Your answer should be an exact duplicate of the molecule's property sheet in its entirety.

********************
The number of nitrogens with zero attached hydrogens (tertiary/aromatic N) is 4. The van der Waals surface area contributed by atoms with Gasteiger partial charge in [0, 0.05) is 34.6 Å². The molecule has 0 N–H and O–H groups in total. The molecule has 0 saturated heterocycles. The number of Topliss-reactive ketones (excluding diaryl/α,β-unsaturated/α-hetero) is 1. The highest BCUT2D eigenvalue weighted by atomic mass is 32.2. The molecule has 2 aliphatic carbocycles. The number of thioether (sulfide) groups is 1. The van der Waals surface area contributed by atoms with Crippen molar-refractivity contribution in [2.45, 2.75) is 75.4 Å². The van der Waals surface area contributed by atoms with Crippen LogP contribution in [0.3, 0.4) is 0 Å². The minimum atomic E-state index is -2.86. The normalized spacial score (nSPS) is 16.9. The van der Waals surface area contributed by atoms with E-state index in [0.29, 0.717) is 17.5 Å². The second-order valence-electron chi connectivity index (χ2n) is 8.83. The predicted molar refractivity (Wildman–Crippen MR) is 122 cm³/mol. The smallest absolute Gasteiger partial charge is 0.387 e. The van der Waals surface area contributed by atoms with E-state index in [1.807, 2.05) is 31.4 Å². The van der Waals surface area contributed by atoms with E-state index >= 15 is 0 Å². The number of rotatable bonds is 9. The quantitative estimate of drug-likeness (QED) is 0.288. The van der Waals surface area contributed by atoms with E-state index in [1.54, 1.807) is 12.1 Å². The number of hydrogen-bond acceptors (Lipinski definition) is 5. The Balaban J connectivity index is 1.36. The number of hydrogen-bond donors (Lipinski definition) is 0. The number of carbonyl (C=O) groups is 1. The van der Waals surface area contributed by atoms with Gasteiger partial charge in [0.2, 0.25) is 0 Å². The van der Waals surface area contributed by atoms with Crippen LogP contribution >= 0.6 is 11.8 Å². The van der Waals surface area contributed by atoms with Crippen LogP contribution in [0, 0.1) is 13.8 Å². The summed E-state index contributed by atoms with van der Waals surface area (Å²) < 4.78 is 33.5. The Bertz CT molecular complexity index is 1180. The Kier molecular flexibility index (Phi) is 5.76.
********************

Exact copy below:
The number of nitrogens with zero attached hydrogens (tertiary/aromatic N) is 4. The van der Waals surface area contributed by atoms with Gasteiger partial charge in [0, 0.05) is 34.6 Å². The molecule has 0 N–H and O–H groups in total. The molecule has 0 saturated heterocycles. The number of Topliss-reactive ketones (excluding diaryl/α,β-unsaturated/α-hetero) is 1. The highest BCUT2D eigenvalue weighted by atomic mass is 32.2. The molecule has 2 aliphatic carbocycles. The number of thioether (sulfide) groups is 1. The van der Waals surface area contributed by atoms with Crippen molar-refractivity contribution in [2.45, 2.75) is 75.4 Å². The van der Waals surface area contributed by atoms with Crippen LogP contribution in [0.3, 0.4) is 0 Å². The minimum atomic E-state index is -2.86. The normalized spacial score (nSPS) is 16.9. The van der Waals surface area contributed by atoms with E-state index in [0.29, 0.717) is 17.5 Å². The second-order valence-electron chi connectivity index (χ2n) is 8.83. The predicted molar refractivity (Wildman–Crippen MR) is 122 cm³/mol. The smallest absolute Gasteiger partial charge is 0.387 e. The van der Waals surface area contributed by atoms with E-state index in [1.807, 2.05) is 31.4 Å². The van der Waals surface area contributed by atoms with E-state index >= 15 is 0 Å². The number of rotatable bonds is 9. The quantitative estimate of drug-likeness (QED) is 0.288. The van der Waals surface area contributed by atoms with E-state index in [1.54, 1.807) is 12.1 Å². The number of hydrogen-bond acceptors (Lipinski definition) is 5. The Balaban J connectivity index is 1.36. The number of hydrogen-bond donors (Lipinski definition) is 0. The number of carbonyl (C=O) groups is 1. The van der Waals surface area contributed by atoms with Gasteiger partial charge in [0.2, 0.25) is 0 Å². The van der Waals surface area contributed by atoms with Crippen LogP contribution >= 0.6 is 11.8 Å². The van der Waals surface area contributed by atoms with Crippen LogP contribution in [0, 0.1) is 13.8 Å². The summed E-state index contributed by atoms with van der Waals surface area (Å²) < 4.78 is 33.5. The Bertz CT molecular complexity index is 1180. The Kier molecular flexibility index (Phi) is 5.76.